Wes Anderson’s latest sees him work with some different personnel than you might be used to, drafting in the likes of Edward Norton, Bruce Willis, Frances McDormand and Harvey Keitel. No sign of Owen Wilson though, which is unusual but we are treated a nice dose of Bill Murray. It speaks to Anderson’s talent the way he’s managed to attract such stars to a quirky, alternative, teenage rom-com an they all manage to fit into his strange world seamlessly.
With the exception of Fantastic Mr. Fox this is probably Anderson’s more child based films taking a number of his techniques from Rushmore. As with all of Anderson’s previous movies all the characters speak the same, in this very matter-of-fact, slightly monotone manner, in his films that way of talking transcends age and gender. Moonrise Kingdom focusses on a young boy and girl who both have fairly messed up families. Sam (Jared Gilman), it is discovered is an orphan, and a scout, he runs away from his scout camp to meet Suzy (Kara Hayward), they promptly fall in love an we learn of their back stories. The style of dialogue is even more ridiculous when it’s spoken by these two kids but it brings the film a nice charm and is frequently hilarious.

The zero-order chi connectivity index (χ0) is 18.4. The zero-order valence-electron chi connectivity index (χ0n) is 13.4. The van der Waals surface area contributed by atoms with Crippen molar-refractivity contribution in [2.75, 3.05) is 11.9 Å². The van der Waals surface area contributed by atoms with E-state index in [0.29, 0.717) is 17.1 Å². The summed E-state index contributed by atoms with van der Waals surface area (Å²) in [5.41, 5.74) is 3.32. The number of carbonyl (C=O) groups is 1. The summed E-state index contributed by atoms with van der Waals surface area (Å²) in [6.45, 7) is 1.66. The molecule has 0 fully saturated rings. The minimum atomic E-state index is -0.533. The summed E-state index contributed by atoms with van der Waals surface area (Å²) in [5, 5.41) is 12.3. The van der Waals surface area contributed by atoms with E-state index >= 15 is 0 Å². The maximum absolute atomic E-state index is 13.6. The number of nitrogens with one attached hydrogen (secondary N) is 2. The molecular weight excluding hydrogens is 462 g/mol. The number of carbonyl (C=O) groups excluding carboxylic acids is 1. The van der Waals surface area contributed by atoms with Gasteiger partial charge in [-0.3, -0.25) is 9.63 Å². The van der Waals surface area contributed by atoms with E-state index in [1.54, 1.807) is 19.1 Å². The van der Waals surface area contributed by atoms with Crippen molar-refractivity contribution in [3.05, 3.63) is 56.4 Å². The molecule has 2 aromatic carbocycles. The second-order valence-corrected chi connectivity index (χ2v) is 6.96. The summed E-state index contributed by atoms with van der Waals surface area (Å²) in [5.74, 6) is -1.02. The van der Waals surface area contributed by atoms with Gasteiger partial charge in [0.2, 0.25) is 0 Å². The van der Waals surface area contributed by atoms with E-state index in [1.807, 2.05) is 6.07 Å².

What follows is essentially a chase movie where the scout camp and Suzy’s parents try to round up the pair with a number of complications on the way. It builds up to a bit of a mad finale during a freak weather storm with a climactic scene that is put together in a classic Anderson fashion panning between all the different groups of characters as the events unfold. The ending is very heart-warming and the emotional side of the film is one of the best developed in Anderson’s back catalogue.